And how close ecstasy is to madness, enthusiasm to death, creativeness to psychosis, is shown by mythology, by the history of religions, and by the lives of innumerable great men for whom the gift from the depths has spelled doom.



One of the chief characteristics of the Lady of the Beasts, or of the goddess in her darker aspect, is her capacity for wrath and outrage. There are numerous stories in myth on goddesses exacting their revenge if some kind of natural law has been broken. One of them is the story of the Ethiopian sphinx that Hera sends against the people of Thebes. This is the dark aspect of the Sphinx, not the sublimated Egyptian one. The Sphinx from Oedipus myth is merciless and devours human flesh. She is out of control, cannot be transformed and has to be destroyed.


Gustave Moreau, Oedipus and the Sphinx

But there is another mythical story, which tells of a sublimation of wrathful instincts. It is an Egyptian myth of Sekhmet. Jean Shinoda Bolen dedicates part of her book Goddesses in Older Women to this goddess. Sekhmet, the lionhead goddess presided over divine order. She was the goddess of wrath and peace. Her name meant “the powerful.”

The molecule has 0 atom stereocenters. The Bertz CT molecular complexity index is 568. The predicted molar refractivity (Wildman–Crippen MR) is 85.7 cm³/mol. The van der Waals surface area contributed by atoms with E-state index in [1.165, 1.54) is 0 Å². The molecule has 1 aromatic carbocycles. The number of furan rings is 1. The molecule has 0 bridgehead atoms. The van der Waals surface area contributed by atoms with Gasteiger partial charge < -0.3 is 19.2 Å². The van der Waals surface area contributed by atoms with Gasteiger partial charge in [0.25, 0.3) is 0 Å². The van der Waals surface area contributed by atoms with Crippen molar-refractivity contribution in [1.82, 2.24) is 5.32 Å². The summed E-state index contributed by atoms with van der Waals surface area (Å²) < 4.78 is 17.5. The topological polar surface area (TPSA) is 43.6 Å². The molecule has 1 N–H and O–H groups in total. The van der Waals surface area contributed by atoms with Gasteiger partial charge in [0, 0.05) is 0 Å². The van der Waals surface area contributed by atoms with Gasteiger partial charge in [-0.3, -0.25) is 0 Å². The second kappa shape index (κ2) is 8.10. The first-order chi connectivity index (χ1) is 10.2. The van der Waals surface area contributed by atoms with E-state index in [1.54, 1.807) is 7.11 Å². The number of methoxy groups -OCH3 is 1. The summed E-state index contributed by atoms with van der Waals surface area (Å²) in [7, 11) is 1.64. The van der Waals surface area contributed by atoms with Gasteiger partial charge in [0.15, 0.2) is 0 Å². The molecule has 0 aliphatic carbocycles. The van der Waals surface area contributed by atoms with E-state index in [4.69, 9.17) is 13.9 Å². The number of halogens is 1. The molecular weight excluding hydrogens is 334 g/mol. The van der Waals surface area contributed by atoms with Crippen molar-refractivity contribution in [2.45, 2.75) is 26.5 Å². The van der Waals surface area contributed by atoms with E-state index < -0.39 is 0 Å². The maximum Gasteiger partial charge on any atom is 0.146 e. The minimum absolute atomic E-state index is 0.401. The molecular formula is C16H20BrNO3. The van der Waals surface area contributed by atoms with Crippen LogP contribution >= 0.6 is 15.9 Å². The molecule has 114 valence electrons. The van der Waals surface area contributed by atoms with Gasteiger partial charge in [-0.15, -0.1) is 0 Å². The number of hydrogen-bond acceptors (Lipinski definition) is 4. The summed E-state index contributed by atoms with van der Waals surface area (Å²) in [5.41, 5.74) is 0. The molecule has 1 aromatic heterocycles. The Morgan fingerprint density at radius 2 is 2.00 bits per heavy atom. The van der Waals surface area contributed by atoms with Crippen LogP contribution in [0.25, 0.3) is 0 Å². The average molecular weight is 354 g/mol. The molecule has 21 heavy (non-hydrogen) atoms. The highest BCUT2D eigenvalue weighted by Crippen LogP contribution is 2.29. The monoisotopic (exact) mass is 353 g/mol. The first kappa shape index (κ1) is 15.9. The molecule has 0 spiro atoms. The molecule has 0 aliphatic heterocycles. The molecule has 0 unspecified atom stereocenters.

Statue of Sekhmet in the Turn Museum, Italy

In a famous Sekhmet myth, humans conspire to overthrow the gods and take over their power. The god Ra sends Sekhmet to punish the evil plotters. Sekhmet, similarly to the Indian goddess Kali, goes on a slaughtering rampage, feasting on human flesh. She gets intoxicated on her rage and blood and cannot be restrained. Gods have to prepare a magical mind-altering potion to calm her down. In the end, Sekhmet is welcome back by Ra, who addresses her as the One Who Comes in Peace. Clearly, the myth seems to show that at times peace can only be achieved through a period of destruction and righteous anger that can redress all the wrongdoing.